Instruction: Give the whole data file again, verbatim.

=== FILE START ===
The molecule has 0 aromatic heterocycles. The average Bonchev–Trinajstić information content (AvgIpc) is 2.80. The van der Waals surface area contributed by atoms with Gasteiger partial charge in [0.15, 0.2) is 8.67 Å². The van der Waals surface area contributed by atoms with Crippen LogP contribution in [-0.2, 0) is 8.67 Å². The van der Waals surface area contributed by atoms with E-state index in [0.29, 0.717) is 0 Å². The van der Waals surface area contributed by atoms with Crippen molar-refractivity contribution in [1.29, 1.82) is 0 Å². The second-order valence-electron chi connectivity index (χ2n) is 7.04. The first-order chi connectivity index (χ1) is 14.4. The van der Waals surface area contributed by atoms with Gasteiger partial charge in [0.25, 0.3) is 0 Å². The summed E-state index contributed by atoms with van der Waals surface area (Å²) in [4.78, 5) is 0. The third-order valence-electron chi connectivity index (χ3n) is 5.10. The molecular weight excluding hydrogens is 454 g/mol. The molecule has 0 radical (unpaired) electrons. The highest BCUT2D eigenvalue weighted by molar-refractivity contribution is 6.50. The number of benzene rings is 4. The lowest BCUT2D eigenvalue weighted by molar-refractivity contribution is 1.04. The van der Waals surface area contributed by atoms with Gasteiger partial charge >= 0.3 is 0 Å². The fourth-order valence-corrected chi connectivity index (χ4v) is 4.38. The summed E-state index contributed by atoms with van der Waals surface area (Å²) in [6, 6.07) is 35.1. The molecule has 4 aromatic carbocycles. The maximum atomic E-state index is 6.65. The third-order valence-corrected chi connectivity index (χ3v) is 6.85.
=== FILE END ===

The molecule has 0 aromatic heterocycles. The average Bonchev–Trinajstić information content (AvgIpc) is 2.80. The van der Waals surface area contributed by atoms with Gasteiger partial charge in [0.15, 0.2) is 8.67 Å². The van der Waals surface area contributed by atoms with Crippen LogP contribution in [-0.2, 0) is 8.67 Å². The van der Waals surface area contributed by atoms with E-state index in [0.29, 0.717) is 0 Å². The van der Waals surface area contributed by atoms with Crippen molar-refractivity contribution in [1.29, 1.82) is 0 Å². The second-order valence-electron chi connectivity index (χ2n) is 7.04. The first-order chi connectivity index (χ1) is 14.4. The van der Waals surface area contributed by atoms with Gasteiger partial charge in [0.25, 0.3) is 0 Å². The summed E-state index contributed by atoms with van der Waals surface area (Å²) in [4.78, 5) is 0. The third-order valence-electron chi connectivity index (χ3n) is 5.10. The molecular weight excluding hydrogens is 454 g/mol. The molecule has 0 radical (unpaired) electrons. The highest BCUT2D eigenvalue weighted by molar-refractivity contribution is 6.50. The number of benzene rings is 4. The lowest BCUT2D eigenvalue weighted by molar-refractivity contribution is 1.04. The van der Waals surface area contributed by atoms with Gasteiger partial charge >= 0.3 is 0 Å². The fourth-order valence-corrected chi connectivity index (χ4v) is 4.38. The summed E-state index contributed by atoms with van der Waals surface area (Å²) in [6, 6.07) is 35.1. The molecule has 4 aromatic carbocycles. The maximum atomic E-state index is 6.65. The third-order valence-corrected chi connectivity index (χ3v) is 6.85.